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Reply to Charles Goodman

Reply to Charles Goodman Adrian Kuzminski Independent Scholar adriankuzminski@gmail.com I am grateful for Prof. Goodman’s comments. Let me try to respond briefly. He asks me to explain how we can recognize “the pragmata as they are, while refraining from judgments about them.” In my reading of Sextus Empiricus, what he calls “appearances” are what we perceive immediately and involuntarily, that is, the thoughts and sensations that are present to us as we actually experience them. Visually, these are shapes and colors and tones; audibly, they are sounds of varying intensity and quality; and so on for the other senses. Similarly, our thoughts—imaginings and memories—are all immediately and involuntarily present as we have them. (If you think of your mother, you cannot but help have a “mental image” of her, and not someone else.) These various shapes, colors, sounds, smells, tastes, touches, and thoughts recur in our experience (we recognize, over and over again, the same shapes, colors, sounds, tastes, touches, smells, and thoughts). But we experience them in varying combinations with one another, and these combinations are subject to change. The sound we recognize as Middle C on the piano may be sharp and staccato, or soft and sustained. We can hear it http://www.deepdyve.com/assets/images/DeepDyve-Logo-lg.png Philosophy East and West University of Hawai'I Press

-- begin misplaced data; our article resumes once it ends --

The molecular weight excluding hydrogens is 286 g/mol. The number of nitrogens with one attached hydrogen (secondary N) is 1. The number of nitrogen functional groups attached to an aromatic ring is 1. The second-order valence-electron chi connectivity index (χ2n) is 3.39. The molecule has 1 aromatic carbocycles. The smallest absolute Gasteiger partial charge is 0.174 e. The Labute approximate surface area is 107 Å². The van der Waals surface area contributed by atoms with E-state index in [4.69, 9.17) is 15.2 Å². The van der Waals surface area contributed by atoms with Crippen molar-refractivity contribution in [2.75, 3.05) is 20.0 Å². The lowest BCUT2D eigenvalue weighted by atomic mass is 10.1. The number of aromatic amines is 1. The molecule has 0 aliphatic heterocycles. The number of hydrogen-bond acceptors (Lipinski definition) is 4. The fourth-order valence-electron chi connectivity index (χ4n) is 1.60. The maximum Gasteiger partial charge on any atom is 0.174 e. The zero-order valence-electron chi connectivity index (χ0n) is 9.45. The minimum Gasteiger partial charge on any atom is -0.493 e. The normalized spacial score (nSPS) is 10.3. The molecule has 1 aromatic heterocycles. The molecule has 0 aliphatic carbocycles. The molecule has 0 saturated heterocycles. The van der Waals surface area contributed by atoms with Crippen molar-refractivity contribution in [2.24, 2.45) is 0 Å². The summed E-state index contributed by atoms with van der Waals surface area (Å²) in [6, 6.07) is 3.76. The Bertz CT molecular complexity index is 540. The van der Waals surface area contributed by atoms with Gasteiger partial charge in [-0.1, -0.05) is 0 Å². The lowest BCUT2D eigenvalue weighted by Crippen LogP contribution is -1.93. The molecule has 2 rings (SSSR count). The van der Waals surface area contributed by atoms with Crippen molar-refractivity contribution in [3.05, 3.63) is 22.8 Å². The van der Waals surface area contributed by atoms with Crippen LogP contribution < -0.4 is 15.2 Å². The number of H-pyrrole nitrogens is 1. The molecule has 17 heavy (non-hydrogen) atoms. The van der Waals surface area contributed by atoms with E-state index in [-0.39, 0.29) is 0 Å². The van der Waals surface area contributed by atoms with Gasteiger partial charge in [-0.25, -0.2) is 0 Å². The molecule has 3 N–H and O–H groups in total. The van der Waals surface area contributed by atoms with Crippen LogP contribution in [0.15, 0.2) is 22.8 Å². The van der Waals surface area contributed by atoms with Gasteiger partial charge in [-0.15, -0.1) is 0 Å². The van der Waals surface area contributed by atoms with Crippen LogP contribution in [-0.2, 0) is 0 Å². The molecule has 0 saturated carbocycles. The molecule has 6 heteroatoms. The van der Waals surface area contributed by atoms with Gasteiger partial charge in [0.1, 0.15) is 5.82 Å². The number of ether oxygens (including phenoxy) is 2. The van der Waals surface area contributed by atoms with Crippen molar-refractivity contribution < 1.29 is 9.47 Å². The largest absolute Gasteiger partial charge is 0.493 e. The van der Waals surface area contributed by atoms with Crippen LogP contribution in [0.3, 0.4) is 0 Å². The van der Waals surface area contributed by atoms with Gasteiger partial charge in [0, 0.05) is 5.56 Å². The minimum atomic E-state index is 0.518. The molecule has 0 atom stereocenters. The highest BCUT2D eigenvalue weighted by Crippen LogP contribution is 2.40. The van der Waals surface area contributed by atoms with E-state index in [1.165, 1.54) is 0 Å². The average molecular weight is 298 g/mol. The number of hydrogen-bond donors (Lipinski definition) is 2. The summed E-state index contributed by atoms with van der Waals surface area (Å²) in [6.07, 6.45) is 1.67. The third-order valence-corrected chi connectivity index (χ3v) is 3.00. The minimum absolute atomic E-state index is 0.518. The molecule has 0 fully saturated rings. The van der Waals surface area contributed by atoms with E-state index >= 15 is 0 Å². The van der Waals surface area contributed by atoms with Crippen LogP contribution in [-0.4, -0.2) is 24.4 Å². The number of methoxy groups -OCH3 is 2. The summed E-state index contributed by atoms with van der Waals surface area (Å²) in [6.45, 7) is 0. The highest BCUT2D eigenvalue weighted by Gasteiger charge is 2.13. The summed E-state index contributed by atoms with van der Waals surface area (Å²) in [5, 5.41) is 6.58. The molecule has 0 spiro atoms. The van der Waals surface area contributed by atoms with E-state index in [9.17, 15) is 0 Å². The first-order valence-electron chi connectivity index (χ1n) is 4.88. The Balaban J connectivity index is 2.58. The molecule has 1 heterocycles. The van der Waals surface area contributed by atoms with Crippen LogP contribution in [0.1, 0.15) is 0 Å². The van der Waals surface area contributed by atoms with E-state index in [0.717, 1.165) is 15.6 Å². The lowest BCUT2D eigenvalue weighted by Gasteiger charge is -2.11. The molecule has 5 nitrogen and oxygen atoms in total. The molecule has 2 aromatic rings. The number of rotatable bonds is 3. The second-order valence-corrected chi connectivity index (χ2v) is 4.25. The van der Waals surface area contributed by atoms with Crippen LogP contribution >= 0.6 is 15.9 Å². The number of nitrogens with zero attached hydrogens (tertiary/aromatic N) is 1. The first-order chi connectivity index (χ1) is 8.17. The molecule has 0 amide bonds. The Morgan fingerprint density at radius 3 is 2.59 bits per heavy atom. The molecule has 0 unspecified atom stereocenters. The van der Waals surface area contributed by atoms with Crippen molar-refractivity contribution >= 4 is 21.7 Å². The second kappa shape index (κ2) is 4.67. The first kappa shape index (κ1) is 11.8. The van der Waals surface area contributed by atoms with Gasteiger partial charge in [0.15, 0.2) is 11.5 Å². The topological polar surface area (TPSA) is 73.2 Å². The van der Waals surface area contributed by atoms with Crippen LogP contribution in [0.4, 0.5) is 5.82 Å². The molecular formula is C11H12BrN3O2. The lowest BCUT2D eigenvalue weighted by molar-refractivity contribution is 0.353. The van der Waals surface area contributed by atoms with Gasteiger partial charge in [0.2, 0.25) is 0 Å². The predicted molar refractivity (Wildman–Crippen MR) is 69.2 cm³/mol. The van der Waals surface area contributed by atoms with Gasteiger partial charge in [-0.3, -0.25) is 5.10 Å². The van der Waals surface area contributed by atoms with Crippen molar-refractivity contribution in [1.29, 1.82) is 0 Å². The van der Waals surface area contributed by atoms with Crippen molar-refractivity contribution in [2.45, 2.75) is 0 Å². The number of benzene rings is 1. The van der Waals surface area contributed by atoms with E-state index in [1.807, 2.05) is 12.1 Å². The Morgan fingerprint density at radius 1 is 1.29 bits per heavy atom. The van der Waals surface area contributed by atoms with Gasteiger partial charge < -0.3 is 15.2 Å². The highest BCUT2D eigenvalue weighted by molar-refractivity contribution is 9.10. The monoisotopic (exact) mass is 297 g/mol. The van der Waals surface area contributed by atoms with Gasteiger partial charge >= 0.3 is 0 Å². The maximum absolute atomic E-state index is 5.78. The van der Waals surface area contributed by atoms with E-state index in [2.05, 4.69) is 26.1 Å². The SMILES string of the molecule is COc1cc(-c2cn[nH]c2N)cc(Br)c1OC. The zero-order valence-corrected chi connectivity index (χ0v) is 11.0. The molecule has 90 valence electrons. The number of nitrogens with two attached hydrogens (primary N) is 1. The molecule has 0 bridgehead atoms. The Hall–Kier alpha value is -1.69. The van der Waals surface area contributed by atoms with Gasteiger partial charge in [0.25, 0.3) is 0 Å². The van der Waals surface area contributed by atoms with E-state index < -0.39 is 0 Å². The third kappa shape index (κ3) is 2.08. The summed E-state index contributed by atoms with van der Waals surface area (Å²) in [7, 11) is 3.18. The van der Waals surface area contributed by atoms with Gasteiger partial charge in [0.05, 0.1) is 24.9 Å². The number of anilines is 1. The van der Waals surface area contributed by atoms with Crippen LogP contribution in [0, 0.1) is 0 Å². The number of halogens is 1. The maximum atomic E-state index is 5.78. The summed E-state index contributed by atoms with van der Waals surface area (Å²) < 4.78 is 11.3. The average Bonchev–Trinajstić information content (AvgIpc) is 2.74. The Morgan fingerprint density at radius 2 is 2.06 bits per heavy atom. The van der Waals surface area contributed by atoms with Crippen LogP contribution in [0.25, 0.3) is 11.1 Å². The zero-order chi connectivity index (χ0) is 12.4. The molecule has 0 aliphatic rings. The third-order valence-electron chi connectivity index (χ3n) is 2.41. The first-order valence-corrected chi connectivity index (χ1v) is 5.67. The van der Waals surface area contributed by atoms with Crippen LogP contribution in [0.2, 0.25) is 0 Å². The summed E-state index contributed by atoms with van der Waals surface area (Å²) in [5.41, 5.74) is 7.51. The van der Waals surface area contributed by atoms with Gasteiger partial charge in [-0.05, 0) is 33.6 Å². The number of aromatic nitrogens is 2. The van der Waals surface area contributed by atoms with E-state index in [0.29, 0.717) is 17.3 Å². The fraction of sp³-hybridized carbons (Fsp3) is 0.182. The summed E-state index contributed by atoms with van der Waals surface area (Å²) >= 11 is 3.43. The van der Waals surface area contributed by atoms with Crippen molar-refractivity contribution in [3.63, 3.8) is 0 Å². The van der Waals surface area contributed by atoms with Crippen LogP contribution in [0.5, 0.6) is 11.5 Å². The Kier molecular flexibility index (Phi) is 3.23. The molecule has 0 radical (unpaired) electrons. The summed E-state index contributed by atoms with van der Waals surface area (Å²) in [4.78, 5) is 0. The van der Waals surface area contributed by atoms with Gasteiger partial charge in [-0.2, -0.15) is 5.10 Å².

Reply to Charles Goodman

Philosophy East and West , Volume 68 (3) – Aug 8, 2018

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Publisher
University of Hawai'I Press
Copyright
Copyright © 2008 University of Hawai'i Press.
ISSN
1529-1898

Abstract

Adrian Kuzminski Independent Scholar adriankuzminski@gmail.com I am grateful for Prof. Goodman’s comments. Let me try to respond briefly. He asks me to explain how we can recognize “the pragmata as they are, while refraining from judgments about them.” In my reading of Sextus Empiricus, what he calls “appearances” are what we perceive immediately and involuntarily, that is, the thoughts and sensations that are present to us as we actually experience them. Visually, these are shapes and colors and tones; audibly, they are sounds of varying intensity and quality; and so on for the other senses. Similarly, our thoughts—imaginings and memories—are all immediately and involuntarily present as we have them. (If you think of your mother, you cannot but help have a “mental image” of her, and not someone else.) These various shapes, colors, sounds, smells, tastes, touches, and thoughts recur in our experience (we recognize, over and over again, the same shapes, colors, sounds, tastes, touches, smells, and thoughts). But we experience them in varying combinations with one another, and these combinations are subject to change. The sound we recognize as Middle C on the piano may be sharp and staccato, or soft and sustained. We can hear it

Journal

Philosophy East and WestUniversity of Hawai'I Press

Published: Aug 8, 2018

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